Anyway. I'm interested to see how this goes over the next couple of months. Agency responce times are anywhere from one day to four months. Many of the agencies only respond if they are interested in hearing more from you. Most will send you a standard rejection.

It's going to be important to me not to let rejections get me down. I mentioned in the last post that my chances of being asked even for a partial are around 1 in every 200, give or take. If I keep getting more and more rejections I'm in the very real danger of getting depressed and discouraged. I can't let this happen. During this time I'm going to do a couple of subsequent edits on Promise and I'll also be moving back for my rewrite of Drums. This means I have lots of work to do and can't afford to get depressed.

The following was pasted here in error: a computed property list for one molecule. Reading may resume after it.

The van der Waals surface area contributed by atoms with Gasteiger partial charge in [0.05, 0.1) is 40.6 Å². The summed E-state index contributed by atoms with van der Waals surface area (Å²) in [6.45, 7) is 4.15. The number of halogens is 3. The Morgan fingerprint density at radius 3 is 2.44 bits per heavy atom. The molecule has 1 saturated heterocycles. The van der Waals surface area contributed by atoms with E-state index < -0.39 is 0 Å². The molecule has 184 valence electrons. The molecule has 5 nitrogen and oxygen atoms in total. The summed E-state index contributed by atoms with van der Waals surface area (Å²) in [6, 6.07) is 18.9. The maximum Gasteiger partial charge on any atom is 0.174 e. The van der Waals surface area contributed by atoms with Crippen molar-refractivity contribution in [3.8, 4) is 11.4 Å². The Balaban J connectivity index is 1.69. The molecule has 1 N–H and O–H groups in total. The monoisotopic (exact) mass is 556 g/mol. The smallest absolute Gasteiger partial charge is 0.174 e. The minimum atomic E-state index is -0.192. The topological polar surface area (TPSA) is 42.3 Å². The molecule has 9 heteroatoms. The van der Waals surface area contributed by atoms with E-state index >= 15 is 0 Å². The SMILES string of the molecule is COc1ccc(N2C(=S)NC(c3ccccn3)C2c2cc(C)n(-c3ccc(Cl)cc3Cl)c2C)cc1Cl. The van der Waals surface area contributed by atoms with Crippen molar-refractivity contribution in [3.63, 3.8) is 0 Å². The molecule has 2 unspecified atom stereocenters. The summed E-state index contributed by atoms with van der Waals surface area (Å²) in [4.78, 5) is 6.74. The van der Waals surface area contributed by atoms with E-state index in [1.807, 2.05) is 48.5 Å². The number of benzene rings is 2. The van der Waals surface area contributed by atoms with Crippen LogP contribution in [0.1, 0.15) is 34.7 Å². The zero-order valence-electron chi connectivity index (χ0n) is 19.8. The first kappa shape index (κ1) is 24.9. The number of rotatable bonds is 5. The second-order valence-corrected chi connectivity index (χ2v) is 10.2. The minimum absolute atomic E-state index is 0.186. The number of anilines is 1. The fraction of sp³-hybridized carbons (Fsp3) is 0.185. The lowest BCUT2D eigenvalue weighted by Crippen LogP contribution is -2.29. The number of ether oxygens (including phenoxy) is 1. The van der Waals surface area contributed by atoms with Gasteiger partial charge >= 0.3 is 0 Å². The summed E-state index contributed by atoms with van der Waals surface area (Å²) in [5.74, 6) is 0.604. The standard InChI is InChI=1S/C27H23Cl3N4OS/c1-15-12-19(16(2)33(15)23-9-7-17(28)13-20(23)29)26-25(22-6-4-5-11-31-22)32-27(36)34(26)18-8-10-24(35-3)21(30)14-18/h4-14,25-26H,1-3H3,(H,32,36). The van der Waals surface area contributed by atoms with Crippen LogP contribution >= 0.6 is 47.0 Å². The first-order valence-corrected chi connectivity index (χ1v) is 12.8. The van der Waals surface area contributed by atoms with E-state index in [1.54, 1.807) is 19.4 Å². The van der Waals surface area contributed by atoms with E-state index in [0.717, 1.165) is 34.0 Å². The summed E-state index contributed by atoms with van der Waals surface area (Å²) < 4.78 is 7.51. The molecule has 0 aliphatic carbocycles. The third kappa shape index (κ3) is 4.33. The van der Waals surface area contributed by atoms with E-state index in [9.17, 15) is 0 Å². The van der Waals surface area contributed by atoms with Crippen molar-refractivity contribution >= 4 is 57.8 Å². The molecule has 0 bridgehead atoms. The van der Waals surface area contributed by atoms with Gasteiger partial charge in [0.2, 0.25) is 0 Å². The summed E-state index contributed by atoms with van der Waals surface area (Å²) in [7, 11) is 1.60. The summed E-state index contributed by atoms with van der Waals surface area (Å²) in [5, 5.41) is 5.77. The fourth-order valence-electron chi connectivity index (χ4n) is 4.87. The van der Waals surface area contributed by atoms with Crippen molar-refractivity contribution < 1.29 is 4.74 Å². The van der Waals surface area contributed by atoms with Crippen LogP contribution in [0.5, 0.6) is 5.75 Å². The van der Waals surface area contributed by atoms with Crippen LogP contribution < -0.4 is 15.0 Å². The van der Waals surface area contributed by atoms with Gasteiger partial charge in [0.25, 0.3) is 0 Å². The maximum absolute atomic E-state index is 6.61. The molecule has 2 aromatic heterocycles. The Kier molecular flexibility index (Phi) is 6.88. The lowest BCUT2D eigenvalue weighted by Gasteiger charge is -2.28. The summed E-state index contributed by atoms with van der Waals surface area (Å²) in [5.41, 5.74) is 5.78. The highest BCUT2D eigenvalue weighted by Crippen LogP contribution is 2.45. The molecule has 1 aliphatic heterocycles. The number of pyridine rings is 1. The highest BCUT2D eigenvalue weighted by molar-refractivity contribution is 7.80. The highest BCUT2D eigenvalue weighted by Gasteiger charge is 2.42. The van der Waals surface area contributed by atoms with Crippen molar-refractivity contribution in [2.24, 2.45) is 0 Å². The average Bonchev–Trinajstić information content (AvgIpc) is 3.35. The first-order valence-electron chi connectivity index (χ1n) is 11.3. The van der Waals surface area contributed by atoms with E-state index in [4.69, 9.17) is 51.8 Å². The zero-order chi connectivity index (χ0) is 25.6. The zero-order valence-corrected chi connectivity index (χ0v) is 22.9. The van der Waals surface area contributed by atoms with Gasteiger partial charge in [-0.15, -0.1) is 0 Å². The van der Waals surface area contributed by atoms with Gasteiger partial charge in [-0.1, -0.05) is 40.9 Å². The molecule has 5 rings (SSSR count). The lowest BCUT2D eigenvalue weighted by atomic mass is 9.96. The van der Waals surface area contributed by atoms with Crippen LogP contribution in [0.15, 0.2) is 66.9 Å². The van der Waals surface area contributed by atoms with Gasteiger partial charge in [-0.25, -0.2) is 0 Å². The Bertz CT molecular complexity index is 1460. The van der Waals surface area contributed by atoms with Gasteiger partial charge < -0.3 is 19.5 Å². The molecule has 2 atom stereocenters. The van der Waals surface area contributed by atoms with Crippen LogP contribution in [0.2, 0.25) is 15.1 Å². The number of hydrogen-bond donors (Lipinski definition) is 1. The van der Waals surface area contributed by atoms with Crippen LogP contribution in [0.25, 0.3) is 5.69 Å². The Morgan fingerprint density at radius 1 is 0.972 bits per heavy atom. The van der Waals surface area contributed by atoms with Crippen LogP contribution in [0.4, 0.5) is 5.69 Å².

I have often felt that I went about Butcher in the wrong way. I submitted to a single editor and only sent out maybe seven agent queries. The response I got from that editor was that he was not interested--there were a few flaws in my storytelling but that I was a very good writer and to keep at it and that another editor might actually like the book enough to buy it. Of course, instead of being energized and excited I fell off of my writing for half a year or more. I didn't send out any further queries or submit the manuscript to other editors. I just let it gather dust, wallowing in my video games.

Not gonna happen this time. I hope. I know the book is good. I know my writing is quality. I just have to keep at it until I get an agent. And if that never happens, I have to keep at my writing to make it better.